day, interested in underwriting, and assumed risks individually, as there were no marine insurance companies.
Losses were frequent during the war, and the premiums were fabulous,—the usual rate being about forty-five per cent., but in some cases rising to seventy per cent.
Insurance on privateers was effected by making over to the underwriter a certain per cent.
of the prize money.
In 1776 Captain Hall insured three sloops for one hundred pounds each.
Two were lost.
The third, the Rover, made a successful cruise, and Mr. Hall received ninety pounds in prize money.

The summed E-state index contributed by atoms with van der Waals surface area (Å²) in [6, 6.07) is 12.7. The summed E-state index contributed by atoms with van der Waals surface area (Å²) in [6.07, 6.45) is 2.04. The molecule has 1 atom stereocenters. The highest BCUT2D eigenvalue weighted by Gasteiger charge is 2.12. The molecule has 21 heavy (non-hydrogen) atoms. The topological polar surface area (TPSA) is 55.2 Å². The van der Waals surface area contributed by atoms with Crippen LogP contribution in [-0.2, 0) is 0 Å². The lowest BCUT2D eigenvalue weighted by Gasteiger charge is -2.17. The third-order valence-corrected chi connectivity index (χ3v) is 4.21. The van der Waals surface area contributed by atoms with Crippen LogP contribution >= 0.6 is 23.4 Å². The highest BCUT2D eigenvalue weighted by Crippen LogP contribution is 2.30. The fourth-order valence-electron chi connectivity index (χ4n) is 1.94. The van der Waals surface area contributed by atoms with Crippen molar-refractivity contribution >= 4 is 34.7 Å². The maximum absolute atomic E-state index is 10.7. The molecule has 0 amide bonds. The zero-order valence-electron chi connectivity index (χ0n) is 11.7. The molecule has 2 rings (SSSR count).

The times proved too much for the capitalist before the war was over.
In 1784 he said, When the war began, I would not have exchanged property with any man in the county of Middlesex, but now I am worth nothing.
As a paper has already been read before you in which Governor Brooks has been spoken of at length, I have devoted very little time to him to-night, but I wish to say that the more I study his milita